A blog post from Ben Creet, Senior Issues Advisor at InternetNZ
20 November 2015
Last week I attended the Internet Governance Forum (the IGF for short), a multi-stakeholder forum administered by the UN. The IGF is held every year and this year it was in Joao Pessoa, Brazil. It’s essentially the larger, global version of NetHui (NetHui is our ‘national IGF’)
The event was really impressive. 2500 people attended and there were 10 concurrent streams of panel meetings with a main hall also hosting significant large panel discussions. In her blog from the IGF last week Ellen mentioned I was nerding out.
That seems about right. In one day alone I got to take part, or listen to discussions about:
- the implications of the Right to be Forgotten (actually a right to be de-indexed)
- International best practice on setting up a CSIRT
- The challenges of building “cyber capability” (air quotes mine)
- The politics of encryption (including an actual politician and a very brave law enforcement officer).
So many sessions, so many tidbits of useful and awesome stuff.
So, after my week and a bit away (it turns out the Eastern-most point of South America is hard to get to from New Zealand) here is a summary of my best bits, worst bits and salient reflections.
Multi-stakeholder vs Multi-lateral
The discussions at this year’s IGF were definitely coloured by next months’ UN General Assembly. Next Month the UN will be discussing the future of the World Summit on the Information Society (WSIS), which contains the mandate for the IGF and expires this year.
A major focus was the renewal of the IGF, and WSIS for another 10 years. Of concern to many of the technical, business and civil society representatives there, was the UN’s draft report which spoke of multi-stakeholder governance of the Internet as a thing of the past and seemed to indicate that multilateral efforts (i.e. government to government) is the way forward.
While that kind of reflects the UN, its constituency and organisations, funnily enough lots of people who make, maintain, and use the Internet weren’t so taken with the idea of Government’s taking sole responsibilities for governing the Internet.
My best session: Politics of Encryption
The best session I attended was the politics of encryption and it was excellent. The panel had a politician from the European Parliament, an Electronic Fronteir Foundation representative, the Chair of the Internet Architecture Board, an OECD official, a law enforcement officer and a Middle-East based civil rights activist.The technical panel member (Andrew Sullivan) answered the sessions main question, what is the right amount of encryption? as so:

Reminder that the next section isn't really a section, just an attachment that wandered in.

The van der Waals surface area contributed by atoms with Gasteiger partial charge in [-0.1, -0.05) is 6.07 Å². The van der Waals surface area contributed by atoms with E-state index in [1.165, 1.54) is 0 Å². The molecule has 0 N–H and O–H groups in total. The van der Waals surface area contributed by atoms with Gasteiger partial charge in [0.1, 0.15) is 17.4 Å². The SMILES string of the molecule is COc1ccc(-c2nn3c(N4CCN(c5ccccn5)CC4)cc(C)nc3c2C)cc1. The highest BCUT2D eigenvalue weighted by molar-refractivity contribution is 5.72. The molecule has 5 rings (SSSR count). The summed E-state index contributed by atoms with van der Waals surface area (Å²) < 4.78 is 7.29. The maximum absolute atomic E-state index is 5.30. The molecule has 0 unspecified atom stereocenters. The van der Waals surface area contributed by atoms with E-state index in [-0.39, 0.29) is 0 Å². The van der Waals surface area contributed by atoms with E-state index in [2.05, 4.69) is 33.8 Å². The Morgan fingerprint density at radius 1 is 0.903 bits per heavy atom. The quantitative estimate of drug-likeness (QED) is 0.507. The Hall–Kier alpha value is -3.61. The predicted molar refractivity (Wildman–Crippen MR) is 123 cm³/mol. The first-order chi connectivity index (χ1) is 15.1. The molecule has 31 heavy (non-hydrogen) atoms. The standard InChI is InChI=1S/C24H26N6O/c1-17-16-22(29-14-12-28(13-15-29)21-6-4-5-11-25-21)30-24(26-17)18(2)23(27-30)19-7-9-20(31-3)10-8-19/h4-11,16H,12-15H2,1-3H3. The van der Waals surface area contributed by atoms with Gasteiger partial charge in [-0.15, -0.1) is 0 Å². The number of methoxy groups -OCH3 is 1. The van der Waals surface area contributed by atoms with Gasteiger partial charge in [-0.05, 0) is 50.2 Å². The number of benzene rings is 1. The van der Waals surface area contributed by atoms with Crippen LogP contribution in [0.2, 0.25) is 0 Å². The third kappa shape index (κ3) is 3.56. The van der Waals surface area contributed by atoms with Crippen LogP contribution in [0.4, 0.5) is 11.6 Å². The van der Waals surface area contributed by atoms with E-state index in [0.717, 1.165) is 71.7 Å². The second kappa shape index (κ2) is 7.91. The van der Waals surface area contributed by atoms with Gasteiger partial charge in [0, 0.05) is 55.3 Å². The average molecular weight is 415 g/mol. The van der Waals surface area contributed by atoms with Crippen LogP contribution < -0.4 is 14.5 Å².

Nailed it mate! I reckon ubiquitous encryption is on the way, regardless of what rear-guard actions some intelligence agencies might try.
You can watch the session on youtube here:
Most disappointing session
The Digital Economy section was… lacklustre. When confronted about the concerns for job stability and the interests of workers in sectors being disrupted by Internet tech, the moderator let someone from a global cloud provider answer with a ‘follow your dreams, start a company’ (I assume they would have some cloud services for that new company?).
For many developing nations, this issue may not be a big deal… yet. But from where I’m sitting a better world isn’t one where everyone’s jobs get eaten by automation and there are limited opportunities elsewhere. An Internet that enables the transfer of wealth to the global 1%, creating poverty and joblessness isn’t a better Internet – that’s a dystopia ripe for some cyberpunk novelists. It’s not the fault of the Internet, but it was rather disappointing to see such an important issue waved away so easily and lightly.
My internalised point of reflection: we’re a bit different
Domestically, we think of ourselves as the lorax for the Internet – a voice for the Internet in NZ. Our role as the ccTLD holder lets us do that (thanks .nz). But at the IGF, things are really… segmented. You’re either in the technical, government, civil society or business community - and people definitely try and put you in one of those boxes as soon as they meet you. That made me feel kinda weird.
Most civil society groups here champion human rights, freedom of expression, role of women in tech, or protection of children, preserving libraries etc. We care about the same stuff that most civil society organisations care about (e.g. freedom of expression), but because we’re about the Open and Uncapturable Internet, we’re interested in freedom of expression online, rather than being dedicated to a particular issue. We’re an NGO and a charity so we’re ‘civil society’, but we’re .nz, so we’re in the technical community camp as well . So with one foot in the technical community, but a charity, InternetNZ is pretty unusual!
I knew the way we are structured wasn’t the norm, but I didn’t realise how different we really were.
And finally, my luggage didn’t arrive with me. It ended up being most of a day late which was really stressful. There is nothing like being jet-lagged, in a strange city, alone (and missing your family) without fresh clothes and unable to speak the local language to make you feel vulnerable. The only upside to it was that, as Sunday afternoon slipped away, I went out and got some tourist clothes for my Monday just in case I had to go shopping. Here’s my fetching Pariba attire!
Orange and linen are SO in right now.
Across the whole event there was one obvious split which @rkrzna sets out very well: